Diary

Brexit and the Future of Democracy

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Last Monday, in a beautiful House-side room on The Hill in Washington, DC, the American Conservative Union (ACU) held an event to discuss the Brexit referendum, scheduled to be voted on by citizens of the United Kingdom (UK) on June 23rd.

The focus of the event was to examine the consequences of the vote to leave the European Union (EU): what it would mean for the UK to stay in the EU from an economic, domestic, national security, and immigration perspective; and what might happen if they decided to leave, or “brexit”.

The event itself, buoyed by the expertise of heavy-hitting expert panelists, did a fine job of laying out the issues and presenting concerns about what one panelist, Steve Hilton, former aide to British Prime Minister David Cameron and current tech entrepreneur living in California, called “a federated government for Europe”. And the discussion of the practical realities of how a vote to stay may affect national security and trade and immigration and all the rest was informative, revealing, and alarming. However, the implicit — and occasionally explicit — message was buried in the details:

The Brexit vote is, at its core, an ideological one.

The panelists — who along with Hilton were ACU fellow and national security expert KT McFarland, Heritage Foundation’s director of the Margaret Thatcher Center for Freedom Nile Gardiner, and moderator ACU Chairman Matt Schlapp — were all firmly in the Brexit camp. Their reasons were related to concerns about a powerful, unaccountable bureaucracy making decisions for once-sovereign member nations, and how those nations are powerless to push back. In short, the sovereignty of nations is nearly non-existent under the EU meaning, for example, Brussels — EU ground-central — makes decisions about how the economy functions in, say, England. And, on a more immediate note, could determine what the migrant population will look like there, and in Paris, and in every other member nation, into perpetuity.

And, as the panelists noted, this has great consequences for the United States in everything from trade to national security to how this country allies itself with Europe in world affairs.

But Hilton really dug into the meat of what the vote means when he noted that the common market of the EU is actually an attack on the Western political philosophy that is highly skeptical of the notion of “utopia”. The EU, in fact, threatens everything the West has evolved to become as it civilized through the Dark Ages in Europe and the World Wars that threatened to tear her apart. The EU’s form of government  is a version of socialism born of the serfdom that once economically depressed much of England. And citizens there, unless they want to go back in time, should fight like the devil to keep it from being codified and sanctified by a centralized, European government.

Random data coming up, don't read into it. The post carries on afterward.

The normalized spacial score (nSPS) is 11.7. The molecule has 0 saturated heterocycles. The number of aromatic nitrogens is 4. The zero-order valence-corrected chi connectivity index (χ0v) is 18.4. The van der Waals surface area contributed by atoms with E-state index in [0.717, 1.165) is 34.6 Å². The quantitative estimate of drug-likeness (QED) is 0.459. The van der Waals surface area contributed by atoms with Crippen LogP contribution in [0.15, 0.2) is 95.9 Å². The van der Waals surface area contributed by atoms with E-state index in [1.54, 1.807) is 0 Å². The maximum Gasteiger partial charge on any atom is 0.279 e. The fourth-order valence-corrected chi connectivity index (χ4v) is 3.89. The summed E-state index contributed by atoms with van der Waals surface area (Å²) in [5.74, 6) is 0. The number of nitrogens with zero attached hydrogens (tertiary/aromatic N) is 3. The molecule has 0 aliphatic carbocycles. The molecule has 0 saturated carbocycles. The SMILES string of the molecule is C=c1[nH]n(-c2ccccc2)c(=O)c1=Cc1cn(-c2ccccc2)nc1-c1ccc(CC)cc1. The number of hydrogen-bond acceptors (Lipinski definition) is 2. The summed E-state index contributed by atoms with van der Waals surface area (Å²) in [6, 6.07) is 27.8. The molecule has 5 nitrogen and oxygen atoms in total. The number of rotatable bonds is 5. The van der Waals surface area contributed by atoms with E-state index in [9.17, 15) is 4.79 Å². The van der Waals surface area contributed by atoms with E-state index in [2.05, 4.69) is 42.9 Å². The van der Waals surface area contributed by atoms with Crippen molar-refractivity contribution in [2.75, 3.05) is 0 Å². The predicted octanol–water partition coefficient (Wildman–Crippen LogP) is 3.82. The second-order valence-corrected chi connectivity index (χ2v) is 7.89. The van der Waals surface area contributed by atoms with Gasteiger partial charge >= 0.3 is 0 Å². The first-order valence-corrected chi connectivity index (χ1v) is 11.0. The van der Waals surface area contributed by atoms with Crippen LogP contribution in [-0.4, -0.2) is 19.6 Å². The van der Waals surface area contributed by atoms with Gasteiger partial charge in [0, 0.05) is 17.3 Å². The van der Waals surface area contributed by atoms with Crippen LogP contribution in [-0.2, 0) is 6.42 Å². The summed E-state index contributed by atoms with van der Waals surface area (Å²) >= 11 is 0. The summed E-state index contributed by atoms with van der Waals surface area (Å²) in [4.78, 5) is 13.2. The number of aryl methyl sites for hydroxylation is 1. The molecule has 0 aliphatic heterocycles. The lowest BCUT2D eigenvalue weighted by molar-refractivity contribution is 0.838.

A recent crowdfunded video called, appropriately, “Brexit: The Movie”, makes this point brilliantly over and over again in interviews with proponents of the leave faction. It also rather harrowingly details the lack of economic growth in the EU, the unelected bureaucratic “state” of the organization (think Terry Gilliam’s genius film “Brazil” to get an idea of what that looks like), and the fears that sovereign nations will be dragged into conflicts and concerns they would rather avoid but are compelled to join as member nations.

The theme, the underlying heart of the film, however, has to do with the self-determination of free people, and the ability of those people, in democratic nations, to remove bad leadership if that leadership runs afoul.

Dan Hannan – the British MEP who is admittedly “pro-Europe” yet decidedly in the leave camp – is interviewed in the film and, despite his affinity for a cohesive Europe, is clear on the danger of centralized European-wide governance. Tax expert Dan Mitchell outlines Hannan’s 6-point argument for Brexit in a brilliant post on the subject.

As Mitchell notes:

“Dan’s bottom line is very simple.

‘We have created more jobs in the past five years than the other 27 states put together. How much bigger do we have to be, for heaven’s sake, before we can prosper under our own laws?’

 

Here in America, due to the contentiousness of our current election, is has been suggested that some conservative thinkers – the ones carrying the flame of conservative and classical liberal thought who are weathering an election that threatens to forget those principles altogether — are facing a similar ideological crisis. And so they look to the Brexit vote, not just to discover the economic consequences, or what trade may look like between the UK and the US, or what ingrained socialism looks like at the highest levels of government, but also to determine what people and nations might suffer should they give up their hard-fought and noblest principles.

The US, as it has in crises past, looks to England in hopes they may carry the flame of our shared democratic principles and keep the idea of a free people intact a little longer by voting to leave the EU.